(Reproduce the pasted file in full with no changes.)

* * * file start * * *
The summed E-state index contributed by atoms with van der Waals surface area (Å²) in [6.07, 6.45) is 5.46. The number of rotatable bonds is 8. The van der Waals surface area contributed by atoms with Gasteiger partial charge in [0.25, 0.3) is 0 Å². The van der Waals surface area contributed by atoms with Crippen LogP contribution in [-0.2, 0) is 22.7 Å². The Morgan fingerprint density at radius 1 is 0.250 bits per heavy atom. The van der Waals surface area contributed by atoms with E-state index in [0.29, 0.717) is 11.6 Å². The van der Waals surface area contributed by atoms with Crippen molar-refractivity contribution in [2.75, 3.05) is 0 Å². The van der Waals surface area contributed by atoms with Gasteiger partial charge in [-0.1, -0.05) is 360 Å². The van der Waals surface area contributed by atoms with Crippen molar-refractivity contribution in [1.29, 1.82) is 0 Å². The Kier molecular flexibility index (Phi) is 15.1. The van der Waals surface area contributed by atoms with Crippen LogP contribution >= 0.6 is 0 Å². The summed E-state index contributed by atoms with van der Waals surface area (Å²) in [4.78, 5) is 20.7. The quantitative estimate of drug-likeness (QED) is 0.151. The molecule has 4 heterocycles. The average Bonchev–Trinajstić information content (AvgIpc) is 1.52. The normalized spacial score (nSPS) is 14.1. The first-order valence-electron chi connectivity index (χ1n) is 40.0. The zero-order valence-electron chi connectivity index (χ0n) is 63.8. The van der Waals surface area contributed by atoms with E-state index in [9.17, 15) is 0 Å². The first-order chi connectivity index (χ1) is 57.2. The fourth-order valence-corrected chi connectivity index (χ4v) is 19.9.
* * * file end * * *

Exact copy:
The summed E-state index contributed by atoms with van der Waals surface area (Å²) in [6.07, 6.45) is 5.46. The number of rotatable bonds is 8. The van der Waals surface area contributed by atoms with Gasteiger partial charge in [0.25, 0.3) is 0 Å². The van der Waals surface area contributed by atoms with Crippen LogP contribution in [-0.2, 0) is 22.7 Å². The Morgan fingerprint density at radius 1 is 0.250 bits per heavy atom. The van der Waals surface area contributed by atoms with E-state index in [0.29, 0.717) is 11.6 Å². The van der Waals surface area contributed by atoms with Crippen molar-refractivity contribution in [2.75, 3.05) is 0 Å². The van der Waals surface area contributed by atoms with Gasteiger partial charge in [-0.1, -0.05) is 360 Å². The van der Waals surface area contributed by atoms with Crippen molar-refractivity contribution in [1.29, 1.82) is 0 Å². The Kier molecular flexibility index (Phi) is 15.1. The van der Waals surface area contributed by atoms with Crippen LogP contribution >= 0.6 is 0 Å². The summed E-state index contributed by atoms with van der Waals surface area (Å²) in [4.78, 5) is 20.7. The quantitative estimate of drug-likeness (QED) is 0.151. The molecule has 4 heterocycles. The average Bonchev–Trinajstić information content (AvgIpc) is 1.52. The normalized spacial score (nSPS) is 14.1. The first-order valence-electron chi connectivity index (χ1n) is 40.0. The zero-order valence-electron chi connectivity index (χ0n) is 63.8. The van der Waals surface area contributed by atoms with E-state index in [9.17, 15) is 0 Å². The first-order chi connectivity index (χ1) is 57.2. The fourth-order valence-corrected chi connectivity index (χ4v) is 19.9.